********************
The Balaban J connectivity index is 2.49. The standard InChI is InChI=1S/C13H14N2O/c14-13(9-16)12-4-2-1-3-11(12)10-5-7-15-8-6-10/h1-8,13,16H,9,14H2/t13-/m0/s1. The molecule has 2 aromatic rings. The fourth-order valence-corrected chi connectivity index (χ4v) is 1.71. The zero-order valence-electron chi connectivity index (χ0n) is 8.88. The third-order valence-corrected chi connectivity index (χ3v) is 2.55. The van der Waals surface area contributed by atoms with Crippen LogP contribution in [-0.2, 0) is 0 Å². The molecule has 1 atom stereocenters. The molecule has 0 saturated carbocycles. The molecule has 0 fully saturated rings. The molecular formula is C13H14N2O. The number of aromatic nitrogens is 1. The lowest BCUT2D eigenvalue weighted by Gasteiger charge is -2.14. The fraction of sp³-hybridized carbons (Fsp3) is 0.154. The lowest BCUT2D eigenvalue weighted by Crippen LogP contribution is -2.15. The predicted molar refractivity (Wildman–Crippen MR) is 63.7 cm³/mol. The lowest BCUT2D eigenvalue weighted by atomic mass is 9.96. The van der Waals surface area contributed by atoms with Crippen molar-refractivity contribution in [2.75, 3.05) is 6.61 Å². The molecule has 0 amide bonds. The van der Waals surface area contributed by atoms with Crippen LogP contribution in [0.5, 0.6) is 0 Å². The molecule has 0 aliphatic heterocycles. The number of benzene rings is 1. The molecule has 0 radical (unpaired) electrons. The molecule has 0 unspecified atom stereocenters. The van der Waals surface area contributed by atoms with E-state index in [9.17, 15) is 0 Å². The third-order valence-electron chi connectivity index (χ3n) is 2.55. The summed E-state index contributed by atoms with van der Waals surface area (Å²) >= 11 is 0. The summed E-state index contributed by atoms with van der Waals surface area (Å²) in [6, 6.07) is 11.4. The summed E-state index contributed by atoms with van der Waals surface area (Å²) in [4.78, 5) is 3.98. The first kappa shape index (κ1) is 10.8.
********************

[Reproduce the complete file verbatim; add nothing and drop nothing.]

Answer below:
The Balaban J connectivity index is 2.49. The standard InChI is InChI=1S/C13H14N2O/c14-13(9-16)12-4-2-1-3-11(12)10-5-7-15-8-6-10/h1-8,13,16H,9,14H2/t13-/m0/s1. The molecule has 2 aromatic rings. The fourth-order valence-corrected chi connectivity index (χ4v) is 1.71. The zero-order valence-electron chi connectivity index (χ0n) is 8.88. The third-order valence-corrected chi connectivity index (χ3v) is 2.55. The van der Waals surface area contributed by atoms with Crippen LogP contribution in [-0.2, 0) is 0 Å². The molecule has 1 atom stereocenters. The molecule has 0 saturated carbocycles. The molecule has 0 fully saturated rings. The molecular formula is C13H14N2O. The number of aromatic nitrogens is 1. The lowest BCUT2D eigenvalue weighted by Gasteiger charge is -2.14. The fraction of sp³-hybridized carbons (Fsp3) is 0.154. The lowest BCUT2D eigenvalue weighted by Crippen LogP contribution is -2.15. The predicted molar refractivity (Wildman–Crippen MR) is 63.7 cm³/mol. The lowest BCUT2D eigenvalue weighted by atomic mass is 9.96. The van der Waals surface area contributed by atoms with Crippen molar-refractivity contribution in [2.75, 3.05) is 6.61 Å². The molecule has 0 amide bonds. The van der Waals surface area contributed by atoms with Crippen LogP contribution in [0.5, 0.6) is 0 Å². The molecule has 0 aliphatic heterocycles. The number of benzene rings is 1. The molecule has 0 radical (unpaired) electrons. The molecule has 0 unspecified atom stereocenters. The van der Waals surface area contributed by atoms with E-state index in [9.17, 15) is 0 Å². The third-order valence-electron chi connectivity index (χ3n) is 2.55. The summed E-state index contributed by atoms with van der Waals surface area (Å²) >= 11 is 0. The summed E-state index contributed by atoms with van der Waals surface area (Å²) in [6, 6.07) is 11.4. The summed E-state index contributed by atoms with van der Waals surface area (Å²) in [4.78, 5) is 3.98. The first kappa shape index (κ1) is 10.8.